To allow Karma to run with a global installation we need to install karma-cli too.

Once that’s done, you will need a config file to configure Karma, you can copy-paste one if you already have it or generate your own by going to the solution’s main folder using cmd and executing “karma init”. That will ask you a few questions:

Which testing framework do you want to use?
mocha
Do you want to use require.js?
no (we may use it in future but we want to make it simple for now)
Do you want to capture any browsers automatically?
Chrome
What is the location of your source files?
NameOfMainProject/scripts/**.js (wherever the scripts are, you can add more than one but don’t worry too much as you can modify the config later manually).
Should any of … be excluded?
[empty, press enter]
Do you want Karma to watch … on change?
yes

On finishing answering those questions, press enter once more to generate the config file, which is a .js file that you can edit on Visual Studio. As the file is in the main folder of the solution it won’t be part of any of its projects so right click on the solution folder inside Visual Studio -> Add existing file -> select the karma.conf.js file. That will allow you access to the config file from Visual Studio easily.

Mocha

Karma seems to be set up by default to use Jasmine, but Mocha seemed a better option to me so I decided to go for this one instead (anyway, I had to install Jasmine if I wanted to use it so better go the way I want directly). You can download the Mocha binaries from here, but using npm seems faster and easier:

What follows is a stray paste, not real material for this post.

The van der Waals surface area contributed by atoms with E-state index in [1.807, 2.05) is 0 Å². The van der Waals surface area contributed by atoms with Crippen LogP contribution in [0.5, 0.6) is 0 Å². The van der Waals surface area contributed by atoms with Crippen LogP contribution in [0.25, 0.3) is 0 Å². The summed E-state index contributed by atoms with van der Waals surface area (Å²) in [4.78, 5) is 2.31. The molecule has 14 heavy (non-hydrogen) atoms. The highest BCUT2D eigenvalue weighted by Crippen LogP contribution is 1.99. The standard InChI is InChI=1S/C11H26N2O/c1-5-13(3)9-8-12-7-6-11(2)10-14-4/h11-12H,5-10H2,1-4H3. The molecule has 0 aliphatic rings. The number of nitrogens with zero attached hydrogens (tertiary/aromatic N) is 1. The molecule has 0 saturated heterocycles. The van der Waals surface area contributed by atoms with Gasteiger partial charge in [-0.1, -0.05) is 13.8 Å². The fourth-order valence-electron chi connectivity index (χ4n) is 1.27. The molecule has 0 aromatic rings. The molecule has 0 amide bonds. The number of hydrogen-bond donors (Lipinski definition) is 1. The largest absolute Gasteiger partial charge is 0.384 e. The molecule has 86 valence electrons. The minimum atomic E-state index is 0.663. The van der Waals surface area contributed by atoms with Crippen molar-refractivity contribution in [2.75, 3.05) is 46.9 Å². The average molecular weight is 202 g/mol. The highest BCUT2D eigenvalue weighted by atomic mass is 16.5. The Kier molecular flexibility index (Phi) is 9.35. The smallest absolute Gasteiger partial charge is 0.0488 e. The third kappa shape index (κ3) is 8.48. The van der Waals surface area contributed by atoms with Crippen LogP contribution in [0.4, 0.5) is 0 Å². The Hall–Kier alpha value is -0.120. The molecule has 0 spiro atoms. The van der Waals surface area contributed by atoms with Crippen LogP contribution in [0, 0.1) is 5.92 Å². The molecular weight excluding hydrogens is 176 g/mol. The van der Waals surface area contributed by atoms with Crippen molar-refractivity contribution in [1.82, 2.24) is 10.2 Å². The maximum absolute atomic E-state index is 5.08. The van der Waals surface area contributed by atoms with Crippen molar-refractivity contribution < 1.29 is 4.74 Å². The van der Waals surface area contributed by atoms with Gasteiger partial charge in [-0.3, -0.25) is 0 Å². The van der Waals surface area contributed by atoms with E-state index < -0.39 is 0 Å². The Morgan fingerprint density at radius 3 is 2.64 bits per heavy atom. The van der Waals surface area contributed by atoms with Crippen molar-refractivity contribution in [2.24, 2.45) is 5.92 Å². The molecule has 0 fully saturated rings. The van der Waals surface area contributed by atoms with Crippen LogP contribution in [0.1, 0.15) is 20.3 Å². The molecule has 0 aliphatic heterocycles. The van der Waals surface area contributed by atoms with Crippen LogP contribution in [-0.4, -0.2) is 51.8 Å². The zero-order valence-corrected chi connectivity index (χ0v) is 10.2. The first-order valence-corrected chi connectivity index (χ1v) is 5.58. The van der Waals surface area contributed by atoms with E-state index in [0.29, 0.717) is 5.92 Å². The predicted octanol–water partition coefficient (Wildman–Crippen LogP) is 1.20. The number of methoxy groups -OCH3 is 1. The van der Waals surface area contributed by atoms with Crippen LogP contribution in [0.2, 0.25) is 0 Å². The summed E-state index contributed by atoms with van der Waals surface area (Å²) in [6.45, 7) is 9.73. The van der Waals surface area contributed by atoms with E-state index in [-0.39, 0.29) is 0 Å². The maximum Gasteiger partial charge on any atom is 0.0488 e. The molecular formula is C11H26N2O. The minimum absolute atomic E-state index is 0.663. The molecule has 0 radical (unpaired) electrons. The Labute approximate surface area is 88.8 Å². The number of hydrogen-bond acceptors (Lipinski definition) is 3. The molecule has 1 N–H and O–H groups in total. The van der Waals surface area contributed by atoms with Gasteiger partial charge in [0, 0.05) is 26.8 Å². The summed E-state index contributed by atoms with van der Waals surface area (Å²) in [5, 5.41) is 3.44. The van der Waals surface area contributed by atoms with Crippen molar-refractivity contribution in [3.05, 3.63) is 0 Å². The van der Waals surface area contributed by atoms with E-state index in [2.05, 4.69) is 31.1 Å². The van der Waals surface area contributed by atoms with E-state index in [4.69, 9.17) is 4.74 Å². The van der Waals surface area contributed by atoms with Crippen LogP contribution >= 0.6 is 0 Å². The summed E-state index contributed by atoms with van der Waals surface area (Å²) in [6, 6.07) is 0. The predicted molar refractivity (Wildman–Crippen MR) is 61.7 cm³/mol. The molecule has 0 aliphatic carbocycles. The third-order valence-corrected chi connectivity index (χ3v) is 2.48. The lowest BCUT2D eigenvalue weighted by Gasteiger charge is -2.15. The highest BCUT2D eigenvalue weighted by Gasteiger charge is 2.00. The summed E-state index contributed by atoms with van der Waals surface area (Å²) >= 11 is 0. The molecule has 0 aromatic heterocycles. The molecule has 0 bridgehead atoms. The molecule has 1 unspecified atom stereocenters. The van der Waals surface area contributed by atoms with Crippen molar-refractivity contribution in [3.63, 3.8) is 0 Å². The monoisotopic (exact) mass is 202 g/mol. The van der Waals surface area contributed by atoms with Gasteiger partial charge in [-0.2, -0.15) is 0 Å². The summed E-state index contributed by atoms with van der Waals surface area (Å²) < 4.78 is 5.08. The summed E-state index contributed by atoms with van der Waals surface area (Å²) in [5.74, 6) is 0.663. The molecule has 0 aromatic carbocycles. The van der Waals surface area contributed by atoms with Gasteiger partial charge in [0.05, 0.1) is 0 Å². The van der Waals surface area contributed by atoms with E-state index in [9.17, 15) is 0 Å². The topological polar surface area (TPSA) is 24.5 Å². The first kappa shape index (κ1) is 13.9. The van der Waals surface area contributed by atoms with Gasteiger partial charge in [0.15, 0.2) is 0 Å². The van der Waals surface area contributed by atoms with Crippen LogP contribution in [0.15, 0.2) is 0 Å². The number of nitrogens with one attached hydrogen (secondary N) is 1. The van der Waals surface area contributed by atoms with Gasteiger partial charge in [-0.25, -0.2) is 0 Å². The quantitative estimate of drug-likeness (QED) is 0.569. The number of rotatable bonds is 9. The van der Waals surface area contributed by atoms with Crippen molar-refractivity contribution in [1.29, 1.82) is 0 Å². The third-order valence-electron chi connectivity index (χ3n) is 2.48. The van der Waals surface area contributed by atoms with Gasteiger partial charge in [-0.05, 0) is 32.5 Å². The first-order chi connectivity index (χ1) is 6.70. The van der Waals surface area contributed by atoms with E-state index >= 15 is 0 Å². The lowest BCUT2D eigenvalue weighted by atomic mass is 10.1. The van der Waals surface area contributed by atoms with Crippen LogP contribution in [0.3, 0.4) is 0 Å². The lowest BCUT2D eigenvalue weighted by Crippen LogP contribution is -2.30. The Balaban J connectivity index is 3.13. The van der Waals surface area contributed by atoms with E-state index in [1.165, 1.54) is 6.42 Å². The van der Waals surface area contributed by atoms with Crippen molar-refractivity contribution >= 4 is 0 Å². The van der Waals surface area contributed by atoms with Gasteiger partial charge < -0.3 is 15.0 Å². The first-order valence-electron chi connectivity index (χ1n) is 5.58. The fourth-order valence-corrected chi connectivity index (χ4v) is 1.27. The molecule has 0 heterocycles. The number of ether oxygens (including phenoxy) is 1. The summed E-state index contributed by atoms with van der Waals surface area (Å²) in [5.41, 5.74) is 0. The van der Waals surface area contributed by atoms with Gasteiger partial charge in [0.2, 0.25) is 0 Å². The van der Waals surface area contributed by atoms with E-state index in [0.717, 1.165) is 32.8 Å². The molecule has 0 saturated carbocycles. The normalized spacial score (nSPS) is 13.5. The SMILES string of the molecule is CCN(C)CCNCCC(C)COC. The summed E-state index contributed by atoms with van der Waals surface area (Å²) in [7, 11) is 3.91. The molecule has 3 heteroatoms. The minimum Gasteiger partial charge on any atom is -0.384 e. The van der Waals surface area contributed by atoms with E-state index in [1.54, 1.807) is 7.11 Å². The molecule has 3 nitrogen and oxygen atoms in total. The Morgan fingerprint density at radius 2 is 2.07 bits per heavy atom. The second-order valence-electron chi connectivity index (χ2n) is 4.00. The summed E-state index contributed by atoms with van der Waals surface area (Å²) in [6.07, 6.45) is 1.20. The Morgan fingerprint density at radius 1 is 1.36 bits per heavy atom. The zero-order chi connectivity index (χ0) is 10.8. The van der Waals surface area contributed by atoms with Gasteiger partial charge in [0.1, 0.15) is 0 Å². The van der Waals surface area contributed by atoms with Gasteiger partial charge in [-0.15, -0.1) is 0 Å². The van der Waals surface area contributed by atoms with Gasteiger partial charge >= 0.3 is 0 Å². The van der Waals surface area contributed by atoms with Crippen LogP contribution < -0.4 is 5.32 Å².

npm install -g karma karma-mocha karma-mocha-debug

Chai

I also had to install Chai which is a framework to write unit tests in javascript (which is, it includes lots of methods like expect() or assert() to write the tests). Let’s install it globally:
npm install -g chai karma-chai

Note that Chai is another framework that Karma needs to know about, if when generating the Karma config file you didn’t add this one (and if you were following this guide you didn’t) then open the config file (karma.conf.js) and make sure that chai is added to the frameworks list:

frameworks: ['mocha', 'chai']

Sinon

Now we will also need Sinon to generate mocks and stubs, and as Angular modules have dependencies, we imperatively need to use mocks to test angular apps. So let’s install sinon and sinon-chai to extend chai with sinon:
npm install -g sinon karma-sinon

And then, don’t forget to include it on the config file!!
frameworks: ['mocha', 'chai', 'sinon'],

Alternative installation for Chai and Sinon